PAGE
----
Clin­ton can for­get about hon­ey­moon if elected

Daily Freeman (Kingston, NY) - - FRONT PAGE -

Some Repub­li­can law­mak­ers seem to be try­ing to dele­git­imize a Hil­lary Clin­ton pres­i­dency be­fore it’s clear there will be one. They are threat­en­ing to block her Supreme Court nom­i­nees, in­ves­ti­gate her end­lessly, or even im­peach her.

Per­haps it’s no sur­prise in an elec­tion in which the GOP nom­i­nee, Don­ald Trump, has branded his op­po­nent “Crooked Hil­lary,” and shouts of “Lock her up!” are a sta­ple at his ral­lies. Few Repub­li­cans ap­pear ea­ger to sug­gest a new era of bi­par­ti­san deal-mak­ing with a can­di­date widely seen by GOP vot­ers as un­trust­wor­thy.

But the rhetoric is strik­ing be­cause newly elected pres­i­dents tra­di­tion­ally en­joy a hon­ey­moon pe­riod with Congress and the public.

For Clin­ton, the hon­ey­moon ap­pears to be over even be­fore it’s clear she will be elected.

“I would say yes, high crime or mis­de­meanor,” GOP Sen. Ron John­son of Wis­con­sin said this week in an in­ter­view with the Beloit Daily News, ar­gu­ing that with her han­dling of emails Clin­ton had crossed the con­sti­tu­tion­ally es­tab­lished thresh­old for im­peach­ment pro­ceed­ings.

GOP Rep. Michael McCaul of Texas, in an in­ter­view Wed­nes­day on Fox News Chan­nel, sug­gested the Clin­ton email in­ves­ti­ga­tion might lead to an in­dict­ment. “At that point in time, un­der the Con­sti­tu­tion, the House of Rep­re­sen­ta­tives would en­gage in

an im­peach­ment trial,” McCaul said.

Those com­ments fol­low re­cent re­marks by GOP Sens. Ted Cruz of Texas, Richard Burr of North Carolina and John McCain of Ari­zona sug­gest­ing they will op­pose any and all Supreme Court nom­i­na­tions Clin­ton might make.

McCain walked his com­ment back, say­ing any nom­i­nee would be con­sid­ered. But Burr told GOP vol­un­teers, in pri­vate re­marks leaked to CNN, that he would aim to keep the ex­ist­ing va­cancy on the Supreme Court open through­out Clin­ton’s term.

Burr and McCain, like John­son, are locked in com­pet­i­tive re-elec­tion races as the Se­nate ma­jor­ity hangs in the bal­ance. For Burr in par­tic­u­lar, an en­er­gized GOP base may be key to his vic­tory.

Pres­i­dent Barack Obama

took on Burr dur­ing an ap­pear­ance Wed­nes­day in Chapel Hill, N.C., crit­i­ciz­ing him and con­gres­sional Repub­li­cans for bring­ing on grid­lock.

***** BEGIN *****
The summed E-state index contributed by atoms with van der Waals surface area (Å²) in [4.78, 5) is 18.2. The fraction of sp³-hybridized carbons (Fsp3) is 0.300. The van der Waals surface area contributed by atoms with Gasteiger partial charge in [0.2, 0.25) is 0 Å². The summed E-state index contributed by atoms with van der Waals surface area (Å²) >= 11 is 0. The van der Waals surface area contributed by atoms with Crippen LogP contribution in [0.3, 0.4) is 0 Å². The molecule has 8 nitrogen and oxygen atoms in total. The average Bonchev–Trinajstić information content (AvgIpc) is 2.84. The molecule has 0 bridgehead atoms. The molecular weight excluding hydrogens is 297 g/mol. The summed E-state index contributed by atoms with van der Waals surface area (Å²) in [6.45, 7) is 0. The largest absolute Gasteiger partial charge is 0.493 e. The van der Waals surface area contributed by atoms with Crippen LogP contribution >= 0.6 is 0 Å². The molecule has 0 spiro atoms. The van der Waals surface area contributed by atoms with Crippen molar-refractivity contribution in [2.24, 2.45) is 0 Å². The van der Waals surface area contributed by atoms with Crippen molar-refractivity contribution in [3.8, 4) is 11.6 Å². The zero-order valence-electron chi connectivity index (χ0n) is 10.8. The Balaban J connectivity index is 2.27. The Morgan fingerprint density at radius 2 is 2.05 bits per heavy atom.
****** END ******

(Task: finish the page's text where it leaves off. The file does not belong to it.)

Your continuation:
“You’ve got some Repub­li­cans in Congress al­ready sug­gest­ing they will im­peach Hil­lary. She hasn’t even been elected yet!” Obama said. “How does our democ­racy func­tion like that?”

In the House, Repub­li­cans al­ready spent more than two years and $7 mil­lion in­ves­ti­gat­ing Clin­ton’s role while sec­re­tary of state in the at­tack on the U.S. fa­cil­ity in Beng­hazi, Libya, in 2012.

Yet GOP law­mak­ers, who are likely to re­tain their ma­jor­ity in the House, show no sign that their in­ves­tiga­tive zeal is damp­en­ing. That’s es­pe­cially true in light of the FBI’s an­nounce­ment Fri­day that it is look­ing at a new

batch of emails in con­nec­tion with its closed in­ves­ti­ga­tion of Clin­ton’s han­dling of clas­si­fied ma­te­rial.

“The more we learn about the FBI’s ini­tial in­ves­ti­ga­tion into Sec­re­tary Clin­ton’s unau­tho­rized use of a pri­vate email server, the more ques­tions we have,” House Ju­di­ciary Com­mit­tee Chair­man Bob Good­latte, R-Va., said in a state­ment. “I will con­tinue to press the FBI and Jus­tice Depart­ment for answers on these is­sues but so far they have been stonewalling Congress.”

GOP Rep. Jim Jor­dan of Ohio, a lead­ing con­ser­va­tive in the House, said in a state­ment that re­gard­less of who wins the elec­tion, “we need to con­tinue in­ves­ti­gat­ing Sec­re­tary Clin­ton’s email scan­dal, and al­leged im­pro­pri­ety be­tween the State Depart­ment and Clin­ton Foun­da­tion. We must also move for­ward with im­peach­ing

IRS Com­mis­sioner John Kosk­i­nen.”

Democrats have long ac­cused some Repub­li­cans of try­ing to dele­git­imize Pres­i­dent Barack Obama, in­clud­ing when Trump and others ques­tioned for years whether the pres­i­dent was re­ally born in this coun­try. Now the GOP’s pre-emp­tive at­tacks on Clin­ton are rais­ing Demo­cratic hack­les once again, al­though it could back­fire po­lit­i­cally for Repub­li­cans. The GOP-led House’s im­peach­ment pro­ceed­ing against Bill Clin­ton in 1998 was un­pop­u­lar with vot­ers.

The GOP’s top con­gres­sional lead­ers, Sen. Mitch McCon­nell of Ken­tucky and House Speaker Paul Ryan of Wis­con­sin, have no­tably passed up op­por­tu­ni­ties to dis­pute some of the more ex­treme com­ments from their rank-and-file.

McCon­nell’s spokesman,

Don Ste­wart, de­clined to say Wed­nes­day whether McCon­nell agreed with John­son’s sug­ges­tion that Clin­ton should face im­peach­ment pro­ceed­ings. Ryan is to cam­paign with John­son in Wis­con­sin on Fri­day, but aides to the speaker did not re­spond when asked whether Ryan agreed with John­son that Clin­ton com­mit­ted high crimes and mis­de­meanors.

Ap­pear­ing Wed­nes­day on the Hugh He­witt ra­dio show, Ryan passed over a com­ment He­witt made sug­gest­ing im­peach­ment might be in the offing for Clin­ton, but said: “This is what life is like with the Clin­tons. There’s al­ways a scan­dal. And then there’s al­ways an in­ves­ti­ga­tion . ... Do we re­ally want to, know­ing this, have a per­son come into the White House au­to­mat­i­cally un­der sus­pi­cion, un­der in­ves­ti­ga­tion?”

AP FILE

U.S. Sen. Ron John­son, R-Wis., shown here in Fe­bru­ary, has said Hil­lary Clin­ton should be im­peached if she’s elected pres­i­dent.

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